Instead, community members and District businesses appeared ready to accept the casino's departure with little regret at a pair of public meetings two weeks ago.
"The most telling part was that people are excited about the possibilities," said Dan Carmody, the moderator of the meetings and executive director of the Development Association of Rock Island (DARI).
A total of between 70 to 80 people attended meetings at 7:30 a.m. and 4 p.m. on November 15. Attendees were given an update of various projects - including the casino situation, removal of tolls on the Centennial Bridge, and streetscape projects on 4th and 5th avenues. The focus of the meetings then shifted to opportunities and problems created by the casino's possible move.
Carmody said that he and others involved in redevelopment efforts in Rock Island had not yet thought much about the hole that would be created if the casino's relocation plans come to pass. He said that people at the community meetings generated a lot of ideas. "There are a lot of things we can do," he said.
"I came away from these meetings delighted," said Bill Renk, Casino Rock Island's vice president of sales and marketing. Community members "see that it would be good for the community," he said. "It's not what they lose; it's what they gain. I daresay that everybody's behind us."
Last month, Casino Rock Island officials presented to the Illinois Gaming Board a plan to move its casino from the Rock Island riverfront to near the intersection of Illinois Route 92 and Interstate 280 in the southwestern part of the city. The location being considered is presently a gravel and sand quarry owned by Moline Consumers Company near the Rock River. The casino has begun discussions with the company about purchasing the property.
The move would allow the casino to expand, which it can't do on the city's downtown riverfront because of space constraints. Renk said the casino would like to add between 400 and 500 slot machines.
"We really don't know when we're going to hear one way or the other" from the Illinois Gaming Board, Renk said. "It's so preliminary." The board next meets December 5, but Renk said he doesn't anticipate action on that date. The board has several technical issues to decide, including whether the site qualifies as being "on" the Mississippi River. The fate of the casino's request will hinge on the board's interpretation of the law and its intent - for example, whether being in the Mississippi River flood plain counts as being on the river, or whether the law simply requires the riverboat to be in a city on the Mississippi, not on the river itself.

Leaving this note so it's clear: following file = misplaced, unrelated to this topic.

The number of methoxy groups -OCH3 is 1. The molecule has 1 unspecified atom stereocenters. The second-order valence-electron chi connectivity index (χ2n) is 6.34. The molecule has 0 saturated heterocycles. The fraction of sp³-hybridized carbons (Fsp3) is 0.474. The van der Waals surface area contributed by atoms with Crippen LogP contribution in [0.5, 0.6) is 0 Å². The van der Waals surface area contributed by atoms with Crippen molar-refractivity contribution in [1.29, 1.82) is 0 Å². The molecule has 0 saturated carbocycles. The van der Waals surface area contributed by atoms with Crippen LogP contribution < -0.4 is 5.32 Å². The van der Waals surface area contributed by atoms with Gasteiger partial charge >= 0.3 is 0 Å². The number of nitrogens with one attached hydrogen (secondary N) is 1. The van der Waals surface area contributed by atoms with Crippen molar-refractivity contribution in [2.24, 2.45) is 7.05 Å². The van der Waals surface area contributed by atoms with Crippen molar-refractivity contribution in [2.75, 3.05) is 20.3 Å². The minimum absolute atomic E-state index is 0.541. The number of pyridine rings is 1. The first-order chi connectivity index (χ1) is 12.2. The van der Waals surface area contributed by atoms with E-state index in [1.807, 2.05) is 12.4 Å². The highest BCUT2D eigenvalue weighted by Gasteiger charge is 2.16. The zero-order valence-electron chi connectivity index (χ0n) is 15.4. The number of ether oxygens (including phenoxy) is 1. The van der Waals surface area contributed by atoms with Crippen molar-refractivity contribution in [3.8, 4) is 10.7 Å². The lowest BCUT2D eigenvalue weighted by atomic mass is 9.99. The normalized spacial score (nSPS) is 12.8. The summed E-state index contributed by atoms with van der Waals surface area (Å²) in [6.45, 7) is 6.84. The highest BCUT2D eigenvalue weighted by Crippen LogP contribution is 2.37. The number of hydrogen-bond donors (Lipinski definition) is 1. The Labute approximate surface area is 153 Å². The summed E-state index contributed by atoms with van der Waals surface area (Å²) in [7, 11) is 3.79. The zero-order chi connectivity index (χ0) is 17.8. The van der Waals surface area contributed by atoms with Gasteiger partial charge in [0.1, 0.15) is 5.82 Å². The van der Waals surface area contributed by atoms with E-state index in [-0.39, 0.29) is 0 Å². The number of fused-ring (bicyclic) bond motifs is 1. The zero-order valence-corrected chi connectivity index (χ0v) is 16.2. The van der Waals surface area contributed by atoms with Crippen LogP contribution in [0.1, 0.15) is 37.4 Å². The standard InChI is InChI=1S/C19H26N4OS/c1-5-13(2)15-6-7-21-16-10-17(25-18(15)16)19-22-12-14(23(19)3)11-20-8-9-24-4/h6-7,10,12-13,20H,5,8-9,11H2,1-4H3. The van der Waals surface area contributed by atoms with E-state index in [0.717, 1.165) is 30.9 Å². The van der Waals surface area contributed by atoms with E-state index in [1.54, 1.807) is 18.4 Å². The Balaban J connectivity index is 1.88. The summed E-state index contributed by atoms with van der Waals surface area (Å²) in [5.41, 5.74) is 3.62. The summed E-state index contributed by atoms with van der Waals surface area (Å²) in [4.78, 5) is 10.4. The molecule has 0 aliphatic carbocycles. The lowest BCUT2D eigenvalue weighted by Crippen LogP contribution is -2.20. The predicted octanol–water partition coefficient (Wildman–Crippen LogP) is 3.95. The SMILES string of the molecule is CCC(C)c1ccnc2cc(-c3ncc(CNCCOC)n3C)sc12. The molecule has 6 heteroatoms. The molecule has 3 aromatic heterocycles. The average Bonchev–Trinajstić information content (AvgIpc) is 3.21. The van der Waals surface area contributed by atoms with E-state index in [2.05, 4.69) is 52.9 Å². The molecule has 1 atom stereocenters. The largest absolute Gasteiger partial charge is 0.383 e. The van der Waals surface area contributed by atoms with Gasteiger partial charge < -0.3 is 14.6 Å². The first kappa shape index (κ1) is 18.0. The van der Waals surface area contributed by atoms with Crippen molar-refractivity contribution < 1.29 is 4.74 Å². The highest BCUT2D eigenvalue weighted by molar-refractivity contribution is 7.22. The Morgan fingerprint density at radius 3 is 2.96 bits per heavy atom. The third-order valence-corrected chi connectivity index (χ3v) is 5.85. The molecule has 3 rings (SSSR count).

But Carmody was optimistic in the community meetings. "It's more than likely that the new site will be found attractive to the gaming board," he told the afternoon session. "That's a best guess."
Renk said it would be at least two years following approval by the gaming board before the casino would open at a new location. Nonetheless, people who attended the meetings were eager to talk about ideas for a new riverfront project to replace Casino Rock Island.
Citizens recommended creating a harbor atmosphere; an outdoor concert venue and park; a boat with multiple restaurants; new moderate-income and upscale housing; a museum or welcome center; and a transportation hub. Other possibilities include the ability to proceed with armory redevelopment and the elimination of some downtown parking problems.
Residential development was especially high on Carmody's list of priorities. "Housing is a critical piece of what we need," he said after outlining plans to create 400 new residential units in downtown Rock Island over the next decade. He also suggested that the Armory location could be used to build an apartment complex.
Some housing development is already underway. The Rock Island Economic Growth Corporation earlier this month announced plans for a $6.2 million renovation of two buildings on 2nd Avenue to create 52 loft-style apartments. The apartments should be ready for tenants in September 2001, and 20 percent of them will be set aside for low- and moderate-income tenants. Already, demand has been strong, with approximately 80 people interested in leasing units.
A site review is also underway for another 50 downtown apartments, Carmody added.
Other developers are also looking to create housing for a more upscale market in or near Rock Island's downtown. Bob Yapp, managing member of The Tuscan Group, said his organization is currently gutting the 8,000-square-foot Anastasia Murphy House in the Broadway National Historic District for four loft-style condominiums. The units will sell for about $200,000 each, he said, but "pricing doesn't seem to be an issue" with potential buyers. The condos should be ready for occupancy in late spring or early summer. "Nobody's done these kind of lofts before" in the Quad Cities, he said.